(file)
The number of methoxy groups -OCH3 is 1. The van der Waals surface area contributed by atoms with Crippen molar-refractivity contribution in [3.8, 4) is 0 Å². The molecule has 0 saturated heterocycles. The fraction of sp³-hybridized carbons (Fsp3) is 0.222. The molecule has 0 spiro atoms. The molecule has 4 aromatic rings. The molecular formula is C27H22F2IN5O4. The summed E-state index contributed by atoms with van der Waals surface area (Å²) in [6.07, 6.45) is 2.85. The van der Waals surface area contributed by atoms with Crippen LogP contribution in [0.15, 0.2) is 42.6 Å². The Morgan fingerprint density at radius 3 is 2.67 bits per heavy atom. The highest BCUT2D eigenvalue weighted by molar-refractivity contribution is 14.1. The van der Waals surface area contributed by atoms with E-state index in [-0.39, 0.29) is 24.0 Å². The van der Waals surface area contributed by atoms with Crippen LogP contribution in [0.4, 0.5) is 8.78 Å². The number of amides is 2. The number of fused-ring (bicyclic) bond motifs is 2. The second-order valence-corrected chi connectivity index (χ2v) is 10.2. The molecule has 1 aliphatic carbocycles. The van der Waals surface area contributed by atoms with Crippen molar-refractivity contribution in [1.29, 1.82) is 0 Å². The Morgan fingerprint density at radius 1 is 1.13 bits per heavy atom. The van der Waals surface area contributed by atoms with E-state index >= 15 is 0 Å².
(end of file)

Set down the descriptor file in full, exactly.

The number of methoxy groups -OCH3 is 1. The van der Waals surface area contributed by atoms with Crippen molar-refractivity contribution in [3.8, 4) is 0 Å². The molecule has 0 saturated heterocycles. The fraction of sp³-hybridized carbons (Fsp3) is 0.222. The molecule has 0 spiro atoms. The molecule has 4 aromatic rings. The molecular formula is C27H22F2IN5O4. The summed E-state index contributed by atoms with van der Waals surface area (Å²) in [6.07, 6.45) is 2.85. The van der Waals surface area contributed by atoms with Crippen LogP contribution in [0.15, 0.2) is 42.6 Å². The Morgan fingerprint density at radius 3 is 2.67 bits per heavy atom. The highest BCUT2D eigenvalue weighted by molar-refractivity contribution is 14.1. The van der Waals surface area contributed by atoms with E-state index in [-0.39, 0.29) is 24.0 Å². The van der Waals surface area contributed by atoms with Crippen LogP contribution in [0.4, 0.5) is 8.78 Å². The number of amides is 2. The number of fused-ring (bicyclic) bond motifs is 2. The second-order valence-corrected chi connectivity index (χ2v) is 10.2. The molecule has 1 aliphatic carbocycles. The van der Waals surface area contributed by atoms with Crippen molar-refractivity contribution in [1.29, 1.82) is 0 Å². The Morgan fingerprint density at radius 1 is 1.13 bits per heavy atom. The van der Waals surface area contributed by atoms with E-state index >= 15 is 0 Å².